The Indiana Pacers need a reboot before the playoffs

The Pacers need a change to fix their woes. (USATSI)
The Pacers need a change to fix their woes. (USATSI)

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The Indiana Pacers are in trouble. They've lost four of their last five, six of their last ten, nine of their last 15. They have dropped to second in the Eastern Conference, surrendering the lead for home court advantage they had sought so hard for to the Miami Heat. They have cracked 80 points (80!) just once (once!) in their last six games.

Roy Hibbert is talking about selfish dudes. Multiple team meetings haven't helped. Frank Vogel seems lost to try and correct course.

But there is a solution, that could get the Pacers back on track, fix their issues, and move them back towards the dominant team they were for the first three months of the season.

Give up.

OK, not really, but kind of.

See, the Pacers have been going full-bore for six months now. They burned themselves with all engines in the beginning of the season, focused on making sure they could nab a home court advantage vs. Miami so that this time, presumably in the Eastern Conference Finals, Game 7 would be on their home floor. They weren't just dominant, they were historically so. They put together one of the best defensive runs in NBA history before their collapse. Paul George and Roy Hibbert were All-Stars, with Vogel as their coach.

There were signs in early February that they were starting to run out of steam. The problem with the 82-game schedule isn't the physical exhaustion, it's the mental part. It's getting up for game after game against opponent after opponent with the playoffs, the games that matter, months away. The hotels, arenas, shots and rebounds all blend together. At All-Star weekend, I asked Vogel if he were going to rest his starters at all. He emphatically said no.

The team is young enough to not need the physical rest. "David West would strangle me if I tried to sit him," Vogel said. There was no physical reason to rest anyone, they needed to maintain.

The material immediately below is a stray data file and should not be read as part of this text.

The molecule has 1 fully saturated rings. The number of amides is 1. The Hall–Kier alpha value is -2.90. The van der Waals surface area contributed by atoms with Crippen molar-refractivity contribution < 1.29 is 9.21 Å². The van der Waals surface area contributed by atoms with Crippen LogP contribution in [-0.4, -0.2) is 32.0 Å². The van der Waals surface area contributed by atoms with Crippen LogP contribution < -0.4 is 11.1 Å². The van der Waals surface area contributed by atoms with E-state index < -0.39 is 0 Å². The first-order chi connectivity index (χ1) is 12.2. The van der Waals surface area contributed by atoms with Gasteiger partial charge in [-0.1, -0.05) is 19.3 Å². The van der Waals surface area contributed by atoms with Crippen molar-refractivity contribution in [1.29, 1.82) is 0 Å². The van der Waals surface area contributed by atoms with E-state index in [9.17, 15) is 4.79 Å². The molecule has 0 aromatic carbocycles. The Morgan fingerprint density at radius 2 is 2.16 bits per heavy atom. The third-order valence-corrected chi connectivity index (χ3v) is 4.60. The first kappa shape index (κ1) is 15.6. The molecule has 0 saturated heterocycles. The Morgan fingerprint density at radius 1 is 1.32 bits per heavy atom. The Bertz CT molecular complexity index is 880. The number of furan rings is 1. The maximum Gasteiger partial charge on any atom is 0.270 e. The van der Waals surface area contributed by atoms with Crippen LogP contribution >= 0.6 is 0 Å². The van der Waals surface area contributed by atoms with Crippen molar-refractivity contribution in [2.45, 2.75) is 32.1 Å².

But as the Pacers have hit this point with everyone who doubted their non-superstar-built model lobbing criticism at them, the best thing they can do is selectively rest their starters.

That's right. They need to tank a few games.

It's not the physical rest that they need. The players need a mental break. They need to get away from the locker room, from practices and arenas and basketball. They need to get away from each other. The best thing for any situation that has become rote is a prolonged break. In short, the Pacers need to "reboot" their system.

Now, you can argue that the bench, which has been a fantastical trainwreck over the last few weeks, is the real problem and that resting the starters won't help. But watch what happens when the Spurs rest starters. The reserves embrace the opportunity. More minutes on the floor for Evan Turner could be disastrous... it could also help him understand the system on both sides of the ball and find his comfort space. Luis Scola being depended on could bring the old Scola out of him.

Meanwhile, Roy Hibbert can go box or play video games or just read a good book. Paul George can go do whatever it is he does. David West can go mix some new music (did you know he produces his own beats?) or go kill bears in a forest or whatever. But most importantly, they can rest, refresh, and reboot.

The Pacers have the Pistons Wednesday, a game they should win even if they play terribly. Then they have the Raptors, Hawks, and Bucks before the big showdown with Miami. Realistically, they can drop the Raptors game in Toronto and still catch Miami in the game against them, winning home court advantage and putting them back in the driver's seat. The Hawks game can probably be won by the reserves as well as the game vs. the Bucks.

Sometimes even if everyone's healthy, you need to think outside the box. And going into the playoffs in a major slump could be worse than just losing home court. It's time for the Pacers to get inventive. It's time to unplug the box, wait 30 seconds, and start it back up.

There's too much on the line to hope that there's enough fuel left to carry them home when the engine's already starting to sputter.

CBS Sports Writer

Matt Moore's colleagues have been known to describe him as a "maniac" in terms of his approach to covering the NBA, which he has done for CBS Sports since 2010. Moore prides himself on melding reporting,... Full Bio

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